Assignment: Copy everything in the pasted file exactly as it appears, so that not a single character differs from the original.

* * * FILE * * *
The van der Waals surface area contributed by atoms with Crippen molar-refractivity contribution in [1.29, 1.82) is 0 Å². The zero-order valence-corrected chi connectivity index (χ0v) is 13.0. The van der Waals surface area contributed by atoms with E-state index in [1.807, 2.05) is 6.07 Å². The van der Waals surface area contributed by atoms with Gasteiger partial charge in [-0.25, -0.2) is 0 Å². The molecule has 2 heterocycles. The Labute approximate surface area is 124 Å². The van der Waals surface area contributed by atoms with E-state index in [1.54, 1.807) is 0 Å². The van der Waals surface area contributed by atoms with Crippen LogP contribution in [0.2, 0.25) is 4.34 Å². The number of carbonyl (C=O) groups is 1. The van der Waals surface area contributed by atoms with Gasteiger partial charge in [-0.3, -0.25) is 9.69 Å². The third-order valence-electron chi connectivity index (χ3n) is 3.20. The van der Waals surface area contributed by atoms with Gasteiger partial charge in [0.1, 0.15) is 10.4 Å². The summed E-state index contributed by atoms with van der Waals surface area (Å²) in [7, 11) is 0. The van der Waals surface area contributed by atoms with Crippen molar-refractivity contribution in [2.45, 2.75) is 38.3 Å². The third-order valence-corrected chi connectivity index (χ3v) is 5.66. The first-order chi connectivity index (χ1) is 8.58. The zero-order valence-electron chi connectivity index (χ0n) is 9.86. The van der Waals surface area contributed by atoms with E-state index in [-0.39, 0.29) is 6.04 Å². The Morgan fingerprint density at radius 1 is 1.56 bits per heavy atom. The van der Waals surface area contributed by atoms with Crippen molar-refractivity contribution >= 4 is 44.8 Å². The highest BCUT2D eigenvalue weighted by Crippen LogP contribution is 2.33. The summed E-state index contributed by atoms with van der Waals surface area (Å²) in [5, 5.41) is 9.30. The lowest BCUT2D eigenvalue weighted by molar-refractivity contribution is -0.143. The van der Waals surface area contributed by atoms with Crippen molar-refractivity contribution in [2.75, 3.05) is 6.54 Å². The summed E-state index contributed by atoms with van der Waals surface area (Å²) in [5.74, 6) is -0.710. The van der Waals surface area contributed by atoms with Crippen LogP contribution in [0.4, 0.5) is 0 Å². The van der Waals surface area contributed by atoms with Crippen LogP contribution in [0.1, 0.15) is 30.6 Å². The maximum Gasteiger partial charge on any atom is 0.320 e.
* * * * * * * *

The van der Waals surface area contributed by atoms with Crippen molar-refractivity contribution in [1.29, 1.82) is 0 Å². The zero-order valence-corrected chi connectivity index (χ0v) is 13.0. The van der Waals surface area contributed by atoms with E-state index in [1.807, 2.05) is 6.07 Å². The van der Waals surface area contributed by atoms with Gasteiger partial charge in [-0.25, -0.2) is 0 Å². The molecule has 2 heterocycles. The Labute approximate surface area is 124 Å². The van der Waals surface area contributed by atoms with E-state index in [1.54, 1.807) is 0 Å². The van der Waals surface area contributed by atoms with Crippen LogP contribution in [0.2, 0.25) is 4.34 Å². The number of carbonyl (C=O) groups is 1. The van der Waals surface area contributed by atoms with Gasteiger partial charge in [-0.3, -0.25) is 9.69 Å². The third-order valence-electron chi connectivity index (χ3n) is 3.20. The van der Waals surface area contributed by atoms with Gasteiger partial charge in [0.1, 0.15) is 10.4 Å². The summed E-state index contributed by atoms with van der Waals surface area (Å²) in [7, 11) is 0. The van der Waals surface area contributed by atoms with Crippen molar-refractivity contribution in [2.45, 2.75) is 38.3 Å². The third-order valence-corrected chi connectivity index (χ3v) is 5.66. The first-order chi connectivity index (χ1) is 8.58. The zero-order valence-electron chi connectivity index (χ0n) is 9.86. The van der Waals surface area contributed by atoms with E-state index in [-0.39, 0.29) is 6.04 Å². The Morgan fingerprint density at radius 1 is 1.56 bits per heavy atom. The van der Waals surface area contributed by atoms with Crippen molar-refractivity contribution >= 4 is 44.8 Å². The highest BCUT2D eigenvalue weighted by Crippen LogP contribution is 2.33. The summed E-state index contributed by atoms with van der Waals surface area (Å²) in [5, 5.41) is 9.30. The lowest BCUT2D eigenvalue weighted by molar-refractivity contribution is -0.143. The van der Waals surface area contributed by atoms with Crippen molar-refractivity contribution in [2.75, 3.05) is 6.54 Å². The summed E-state index contributed by atoms with van der Waals surface area (Å²) in [5.74, 6) is -0.710. The van der Waals surface area contributed by atoms with Crippen LogP contribution in [0.4, 0.5) is 0 Å². The van der Waals surface area contributed by atoms with Crippen LogP contribution in [0.1, 0.15) is 30.6 Å². The maximum Gasteiger partial charge on any atom is 0.320 e.